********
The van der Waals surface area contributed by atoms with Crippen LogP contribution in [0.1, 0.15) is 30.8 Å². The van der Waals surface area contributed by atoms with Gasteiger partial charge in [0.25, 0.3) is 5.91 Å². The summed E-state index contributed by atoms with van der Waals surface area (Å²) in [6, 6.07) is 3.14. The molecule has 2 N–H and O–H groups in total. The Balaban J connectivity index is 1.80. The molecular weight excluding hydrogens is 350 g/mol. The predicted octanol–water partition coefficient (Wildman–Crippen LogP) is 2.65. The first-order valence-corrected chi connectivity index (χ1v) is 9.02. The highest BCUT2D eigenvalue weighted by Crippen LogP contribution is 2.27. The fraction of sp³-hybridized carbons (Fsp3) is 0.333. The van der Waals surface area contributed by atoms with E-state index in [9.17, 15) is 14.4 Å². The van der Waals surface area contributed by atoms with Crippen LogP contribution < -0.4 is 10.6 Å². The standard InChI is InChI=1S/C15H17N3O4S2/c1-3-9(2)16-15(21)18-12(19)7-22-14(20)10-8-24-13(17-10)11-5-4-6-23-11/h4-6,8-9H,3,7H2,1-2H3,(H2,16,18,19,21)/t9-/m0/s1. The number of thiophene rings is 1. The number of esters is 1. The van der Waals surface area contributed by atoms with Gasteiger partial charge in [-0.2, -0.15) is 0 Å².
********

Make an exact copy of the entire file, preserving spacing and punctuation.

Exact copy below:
The van der Waals surface area contributed by atoms with Crippen LogP contribution in [0.1, 0.15) is 30.8 Å². The van der Waals surface area contributed by atoms with Gasteiger partial charge in [0.25, 0.3) is 5.91 Å². The summed E-state index contributed by atoms with van der Waals surface area (Å²) in [6, 6.07) is 3.14. The molecule has 2 N–H and O–H groups in total. The Balaban J connectivity index is 1.80. The molecular weight excluding hydrogens is 350 g/mol. The predicted octanol–water partition coefficient (Wildman–Crippen LogP) is 2.65. The first-order valence-corrected chi connectivity index (χ1v) is 9.02. The highest BCUT2D eigenvalue weighted by Crippen LogP contribution is 2.27. The fraction of sp³-hybridized carbons (Fsp3) is 0.333. The van der Waals surface area contributed by atoms with E-state index in [9.17, 15) is 14.4 Å². The van der Waals surface area contributed by atoms with Crippen LogP contribution < -0.4 is 10.6 Å². The standard InChI is InChI=1S/C15H17N3O4S2/c1-3-9(2)16-15(21)18-12(19)7-22-14(20)10-8-24-13(17-10)11-5-4-6-23-11/h4-6,8-9H,3,7H2,1-2H3,(H2,16,18,19,21)/t9-/m0/s1. The number of thiophene rings is 1. The number of esters is 1. The van der Waals surface area contributed by atoms with Gasteiger partial charge in [-0.2, -0.15) is 0 Å².